Welcome to the fascinating world of the Brenton Blue butterfly!

The Brenton Blue butterfly, Orachrysops niobe, was first discovered during a visit to Knysna 150 years ago, in 1858, by Roland Trimen, curator of the South African Museum in Cape Town. It was not seen again anywhere else until it was found again at Nature’s Valley in 1977 by Dr Jonathan Ball, a Cape Town radiologist and butterfly expert. Unfortunately, the butterfly had disappeared from Nature’s Valley by the late 1980s, as more and more houses were built there.

Ernest Pringle, an Eastern Cape farmer and butterfly enthusiast as well, discovered the location of the colony at Brenton-on-Sea in November 1991 (following earlier sightings by Dr Ball). This colony is the only known remaining place where this butterfly occurs, despite intensive searches along the Southern Cape coast by many butterfly experts (lepidopterists).

The Brenton Blue, which belongs to the Lycaenid family of butterflies, became a conservation icon in the 1990s after a widely publicised and supported campaign to ensure its survival. The Brenton Blue Trust brought together all the key role players interested in saving the butterfly, including prominent NGOs, such as the Green Trust, the Wildlife Society and the EWT, as well as governmental institutions such as CapeNature.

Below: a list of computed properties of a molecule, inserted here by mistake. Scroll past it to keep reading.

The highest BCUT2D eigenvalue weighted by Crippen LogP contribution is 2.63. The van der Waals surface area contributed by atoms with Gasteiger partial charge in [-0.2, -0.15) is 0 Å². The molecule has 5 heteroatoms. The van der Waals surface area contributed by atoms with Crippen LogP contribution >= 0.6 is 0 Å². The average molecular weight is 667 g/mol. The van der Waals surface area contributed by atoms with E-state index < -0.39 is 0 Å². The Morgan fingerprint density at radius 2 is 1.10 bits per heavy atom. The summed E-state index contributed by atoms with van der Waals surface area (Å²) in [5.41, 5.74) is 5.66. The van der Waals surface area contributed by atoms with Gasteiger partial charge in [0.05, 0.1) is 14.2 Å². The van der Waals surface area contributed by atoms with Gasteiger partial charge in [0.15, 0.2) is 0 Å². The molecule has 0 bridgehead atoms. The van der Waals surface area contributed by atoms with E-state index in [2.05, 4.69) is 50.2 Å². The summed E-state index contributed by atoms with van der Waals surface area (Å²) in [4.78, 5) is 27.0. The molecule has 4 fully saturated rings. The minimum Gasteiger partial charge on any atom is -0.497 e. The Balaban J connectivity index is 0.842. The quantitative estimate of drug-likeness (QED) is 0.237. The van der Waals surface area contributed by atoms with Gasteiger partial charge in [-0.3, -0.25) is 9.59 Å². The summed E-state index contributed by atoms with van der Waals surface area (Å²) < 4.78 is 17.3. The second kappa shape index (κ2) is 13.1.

All these efforts have culminated in proclamation of the only special nature reserve in South Africa at Brenton-on-Sea. Research into the ecology of the butterfly over the last ten years has informed management of the reserve and the butterfly population is thriving. The public and tourists are invited to visit our information centre at the Brenton Community Hall opposite the reserve where they can view a stunning video, showing the butterfly’s life history. The reserve normally is not open to the general public, because of the sensitivity of the environment, but those who wish to see the butterfly flying, during November and February, can apply to join an exclusive tour guided by a butterfly specialist.

The Brenton Blue butterfly’s scientific name – Orachrysops niobe - comes from the tragic figure, Niobe, in Greek mythology, who turned into a weeping stone after her children were murdered. Let us hope that a similar fate does not befall this beautiful butterfly!